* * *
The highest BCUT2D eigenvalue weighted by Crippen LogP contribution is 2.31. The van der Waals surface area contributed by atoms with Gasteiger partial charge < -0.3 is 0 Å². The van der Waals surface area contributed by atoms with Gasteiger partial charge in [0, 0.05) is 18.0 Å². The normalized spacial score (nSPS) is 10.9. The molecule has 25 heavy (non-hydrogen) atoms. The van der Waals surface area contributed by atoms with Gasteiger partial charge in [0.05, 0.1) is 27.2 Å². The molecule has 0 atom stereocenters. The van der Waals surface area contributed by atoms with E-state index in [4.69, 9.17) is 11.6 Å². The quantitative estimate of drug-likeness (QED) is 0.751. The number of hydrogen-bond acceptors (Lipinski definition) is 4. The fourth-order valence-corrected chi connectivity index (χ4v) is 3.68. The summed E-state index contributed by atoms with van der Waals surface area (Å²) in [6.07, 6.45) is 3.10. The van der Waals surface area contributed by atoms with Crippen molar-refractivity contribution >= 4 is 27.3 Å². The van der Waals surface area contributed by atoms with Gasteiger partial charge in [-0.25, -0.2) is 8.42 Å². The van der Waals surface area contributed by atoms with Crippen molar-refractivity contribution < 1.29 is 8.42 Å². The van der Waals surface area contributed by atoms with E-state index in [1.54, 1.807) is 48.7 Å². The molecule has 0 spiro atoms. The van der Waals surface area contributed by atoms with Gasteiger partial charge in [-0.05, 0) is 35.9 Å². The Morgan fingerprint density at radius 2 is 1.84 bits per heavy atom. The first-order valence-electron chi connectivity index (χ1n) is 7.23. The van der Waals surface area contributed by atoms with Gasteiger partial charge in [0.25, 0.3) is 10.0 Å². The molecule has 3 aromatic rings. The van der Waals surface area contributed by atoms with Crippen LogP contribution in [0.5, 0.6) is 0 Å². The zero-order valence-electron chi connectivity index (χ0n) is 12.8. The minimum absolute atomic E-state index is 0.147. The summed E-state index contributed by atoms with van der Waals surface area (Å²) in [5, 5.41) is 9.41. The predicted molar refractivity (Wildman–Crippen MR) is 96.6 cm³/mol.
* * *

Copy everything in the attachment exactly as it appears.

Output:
The highest BCUT2D eigenvalue weighted by Crippen LogP contribution is 2.31. The van der Waals surface area contributed by atoms with Gasteiger partial charge < -0.3 is 0 Å². The van der Waals surface area contributed by atoms with Gasteiger partial charge in [0, 0.05) is 18.0 Å². The normalized spacial score (nSPS) is 10.9. The molecule has 25 heavy (non-hydrogen) atoms. The van der Waals surface area contributed by atoms with Gasteiger partial charge in [0.05, 0.1) is 27.2 Å². The molecule has 0 atom stereocenters. The van der Waals surface area contributed by atoms with E-state index in [4.69, 9.17) is 11.6 Å². The quantitative estimate of drug-likeness (QED) is 0.751. The number of hydrogen-bond acceptors (Lipinski definition) is 4. The fourth-order valence-corrected chi connectivity index (χ4v) is 3.68. The summed E-state index contributed by atoms with van der Waals surface area (Å²) in [6.07, 6.45) is 3.10. The van der Waals surface area contributed by atoms with Crippen molar-refractivity contribution >= 4 is 27.3 Å². The van der Waals surface area contributed by atoms with Gasteiger partial charge in [-0.25, -0.2) is 8.42 Å². The van der Waals surface area contributed by atoms with Crippen molar-refractivity contribution < 1.29 is 8.42 Å². The van der Waals surface area contributed by atoms with E-state index in [1.54, 1.807) is 48.7 Å². The molecule has 0 spiro atoms. The van der Waals surface area contributed by atoms with Gasteiger partial charge in [-0.05, 0) is 35.9 Å². The Morgan fingerprint density at radius 2 is 1.84 bits per heavy atom. The first-order valence-electron chi connectivity index (χ1n) is 7.23. The van der Waals surface area contributed by atoms with Gasteiger partial charge in [0.25, 0.3) is 10.0 Å². The molecule has 3 aromatic rings. The van der Waals surface area contributed by atoms with Crippen LogP contribution in [0.5, 0.6) is 0 Å². The zero-order valence-electron chi connectivity index (χ0n) is 12.8. The minimum absolute atomic E-state index is 0.147. The summed E-state index contributed by atoms with van der Waals surface area (Å²) in [5, 5.41) is 9.41. The predicted molar refractivity (Wildman–Crippen MR) is 96.6 cm³/mol.